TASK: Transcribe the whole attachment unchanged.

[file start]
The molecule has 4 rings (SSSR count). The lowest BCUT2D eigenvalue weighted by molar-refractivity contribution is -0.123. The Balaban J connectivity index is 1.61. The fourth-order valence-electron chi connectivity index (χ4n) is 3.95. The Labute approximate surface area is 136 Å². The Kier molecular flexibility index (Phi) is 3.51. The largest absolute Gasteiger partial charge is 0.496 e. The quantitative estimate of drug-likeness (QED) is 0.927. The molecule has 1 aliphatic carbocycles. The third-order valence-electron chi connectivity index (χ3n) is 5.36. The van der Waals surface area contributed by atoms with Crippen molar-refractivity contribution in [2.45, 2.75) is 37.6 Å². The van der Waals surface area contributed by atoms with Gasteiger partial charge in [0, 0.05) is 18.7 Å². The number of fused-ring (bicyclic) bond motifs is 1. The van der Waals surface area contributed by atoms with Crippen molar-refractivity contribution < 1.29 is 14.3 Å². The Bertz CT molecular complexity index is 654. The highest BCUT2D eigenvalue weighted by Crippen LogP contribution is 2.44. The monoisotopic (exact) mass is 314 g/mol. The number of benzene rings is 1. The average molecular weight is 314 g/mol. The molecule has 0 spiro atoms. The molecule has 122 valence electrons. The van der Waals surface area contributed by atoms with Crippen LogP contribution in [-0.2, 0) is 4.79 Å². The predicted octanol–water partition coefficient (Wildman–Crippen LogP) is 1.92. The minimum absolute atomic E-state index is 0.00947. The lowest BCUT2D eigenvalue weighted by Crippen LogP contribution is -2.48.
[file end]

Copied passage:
The molecule has 4 rings (SSSR count). The lowest BCUT2D eigenvalue weighted by molar-refractivity contribution is -0.123. The Balaban J connectivity index is 1.61. The fourth-order valence-electron chi connectivity index (χ4n) is 3.95. The Labute approximate surface area is 136 Å². The Kier molecular flexibility index (Phi) is 3.51. The largest absolute Gasteiger partial charge is 0.496 e. The quantitative estimate of drug-likeness (QED) is 0.927. The molecule has 1 aliphatic carbocycles. The third-order valence-electron chi connectivity index (χ3n) is 5.36. The van der Waals surface area contributed by atoms with Crippen molar-refractivity contribution in [2.45, 2.75) is 37.6 Å². The van der Waals surface area contributed by atoms with Gasteiger partial charge in [0, 0.05) is 18.7 Å². The number of fused-ring (bicyclic) bond motifs is 1. The van der Waals surface area contributed by atoms with Crippen molar-refractivity contribution < 1.29 is 14.3 Å². The Bertz CT molecular complexity index is 654. The highest BCUT2D eigenvalue weighted by Crippen LogP contribution is 2.44. The monoisotopic (exact) mass is 314 g/mol. The number of benzene rings is 1. The average molecular weight is 314 g/mol. The molecule has 0 spiro atoms. The molecule has 122 valence electrons. The van der Waals surface area contributed by atoms with Crippen LogP contribution in [-0.2, 0) is 4.79 Å². The predicted octanol–water partition coefficient (Wildman–Crippen LogP) is 1.92. The minimum absolute atomic E-state index is 0.00947. The lowest BCUT2D eigenvalue weighted by Crippen LogP contribution is -2.48.